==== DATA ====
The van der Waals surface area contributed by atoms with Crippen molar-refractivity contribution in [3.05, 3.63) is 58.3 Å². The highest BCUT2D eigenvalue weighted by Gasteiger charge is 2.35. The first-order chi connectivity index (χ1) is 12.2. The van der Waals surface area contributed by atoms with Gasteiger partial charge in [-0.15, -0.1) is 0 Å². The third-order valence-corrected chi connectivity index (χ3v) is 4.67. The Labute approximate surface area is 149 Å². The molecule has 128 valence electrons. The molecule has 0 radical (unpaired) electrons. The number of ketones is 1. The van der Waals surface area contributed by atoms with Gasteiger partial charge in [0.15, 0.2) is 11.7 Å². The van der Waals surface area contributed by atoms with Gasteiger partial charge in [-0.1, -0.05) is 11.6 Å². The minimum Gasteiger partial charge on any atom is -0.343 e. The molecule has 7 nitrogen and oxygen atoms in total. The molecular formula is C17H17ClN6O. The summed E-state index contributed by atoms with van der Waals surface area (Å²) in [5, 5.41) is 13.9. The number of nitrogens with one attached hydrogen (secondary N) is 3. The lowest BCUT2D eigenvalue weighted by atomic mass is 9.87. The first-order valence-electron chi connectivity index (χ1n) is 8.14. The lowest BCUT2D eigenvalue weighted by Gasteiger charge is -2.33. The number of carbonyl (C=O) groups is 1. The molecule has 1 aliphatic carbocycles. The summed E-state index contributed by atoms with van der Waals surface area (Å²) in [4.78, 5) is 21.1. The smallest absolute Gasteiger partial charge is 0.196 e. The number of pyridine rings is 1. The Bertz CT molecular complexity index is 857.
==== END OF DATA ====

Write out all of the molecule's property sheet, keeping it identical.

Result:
The van der Waals surface area contributed by atoms with Crippen molar-refractivity contribution in [3.05, 3.63) is 58.3 Å². The highest BCUT2D eigenvalue weighted by Gasteiger charge is 2.35. The first-order chi connectivity index (χ1) is 12.2. The van der Waals surface area contributed by atoms with Gasteiger partial charge in [-0.15, -0.1) is 0 Å². The third-order valence-corrected chi connectivity index (χ3v) is 4.67. The Labute approximate surface area is 149 Å². The molecule has 128 valence electrons. The molecule has 0 radical (unpaired) electrons. The number of ketones is 1. The van der Waals surface area contributed by atoms with Gasteiger partial charge in [0.15, 0.2) is 11.7 Å². The van der Waals surface area contributed by atoms with Gasteiger partial charge in [-0.1, -0.05) is 11.6 Å². The minimum Gasteiger partial charge on any atom is -0.343 e. The molecule has 7 nitrogen and oxygen atoms in total. The molecular formula is C17H17ClN6O. The summed E-state index contributed by atoms with van der Waals surface area (Å²) in [5, 5.41) is 13.9. The number of nitrogens with one attached hydrogen (secondary N) is 3. The lowest BCUT2D eigenvalue weighted by atomic mass is 9.87. The first-order valence-electron chi connectivity index (χ1n) is 8.14. The lowest BCUT2D eigenvalue weighted by Gasteiger charge is -2.33. The number of carbonyl (C=O) groups is 1. The molecule has 1 aliphatic carbocycles. The summed E-state index contributed by atoms with van der Waals surface area (Å²) in [4.78, 5) is 21.1. The smallest absolute Gasteiger partial charge is 0.196 e. The number of pyridine rings is 1. The Bertz CT molecular complexity index is 857.